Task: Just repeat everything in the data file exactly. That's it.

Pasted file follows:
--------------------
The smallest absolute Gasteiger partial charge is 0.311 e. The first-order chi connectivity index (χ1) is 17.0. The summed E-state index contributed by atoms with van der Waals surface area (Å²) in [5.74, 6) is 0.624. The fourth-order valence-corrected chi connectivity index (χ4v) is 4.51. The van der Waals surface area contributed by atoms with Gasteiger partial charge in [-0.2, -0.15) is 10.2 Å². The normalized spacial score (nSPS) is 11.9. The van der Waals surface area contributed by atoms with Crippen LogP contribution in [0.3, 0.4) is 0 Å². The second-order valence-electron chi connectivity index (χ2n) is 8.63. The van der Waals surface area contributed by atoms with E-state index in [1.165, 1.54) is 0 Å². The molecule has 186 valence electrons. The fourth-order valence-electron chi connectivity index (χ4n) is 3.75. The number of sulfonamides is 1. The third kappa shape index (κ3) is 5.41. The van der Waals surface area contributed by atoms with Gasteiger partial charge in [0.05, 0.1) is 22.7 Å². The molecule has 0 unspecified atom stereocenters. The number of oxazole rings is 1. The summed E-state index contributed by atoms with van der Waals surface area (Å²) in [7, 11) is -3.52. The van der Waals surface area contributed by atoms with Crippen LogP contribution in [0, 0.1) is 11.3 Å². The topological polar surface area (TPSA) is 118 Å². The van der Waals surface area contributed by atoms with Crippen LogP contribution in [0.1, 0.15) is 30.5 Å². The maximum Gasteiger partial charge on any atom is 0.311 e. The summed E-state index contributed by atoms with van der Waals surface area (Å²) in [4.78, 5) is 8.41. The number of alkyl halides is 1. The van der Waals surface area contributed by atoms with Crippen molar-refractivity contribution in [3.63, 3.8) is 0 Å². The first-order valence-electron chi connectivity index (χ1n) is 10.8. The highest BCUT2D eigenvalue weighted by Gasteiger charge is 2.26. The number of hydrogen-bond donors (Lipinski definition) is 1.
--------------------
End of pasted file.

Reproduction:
The smallest absolute Gasteiger partial charge is 0.311 e. The first-order chi connectivity index (χ1) is 17.0. The summed E-state index contributed by atoms with van der Waals surface area (Å²) in [5.74, 6) is 0.624. The fourth-order valence-corrected chi connectivity index (χ4v) is 4.51. The van der Waals surface area contributed by atoms with Gasteiger partial charge in [-0.2, -0.15) is 10.2 Å². The normalized spacial score (nSPS) is 11.9. The van der Waals surface area contributed by atoms with Crippen LogP contribution in [0.3, 0.4) is 0 Å². The second-order valence-electron chi connectivity index (χ2n) is 8.63. The van der Waals surface area contributed by atoms with E-state index in [1.165, 1.54) is 0 Å². The molecule has 186 valence electrons. The fourth-order valence-electron chi connectivity index (χ4n) is 3.75. The number of sulfonamides is 1. The third kappa shape index (κ3) is 5.41. The van der Waals surface area contributed by atoms with Gasteiger partial charge in [0.05, 0.1) is 22.7 Å². The molecule has 0 unspecified atom stereocenters. The number of oxazole rings is 1. The summed E-state index contributed by atoms with van der Waals surface area (Å²) in [7, 11) is -3.52. The van der Waals surface area contributed by atoms with Crippen LogP contribution in [0, 0.1) is 11.3 Å². The topological polar surface area (TPSA) is 118 Å². The van der Waals surface area contributed by atoms with Crippen LogP contribution in [0.1, 0.15) is 30.5 Å². The maximum Gasteiger partial charge on any atom is 0.311 e. The summed E-state index contributed by atoms with van der Waals surface area (Å²) in [4.78, 5) is 8.41. The number of alkyl halides is 1. The van der Waals surface area contributed by atoms with Crippen molar-refractivity contribution in [3.63, 3.8) is 0 Å². The first-order valence-electron chi connectivity index (χ1n) is 10.8. The highest BCUT2D eigenvalue weighted by Gasteiger charge is 2.26. The number of hydrogen-bond donors (Lipinski definition) is 1.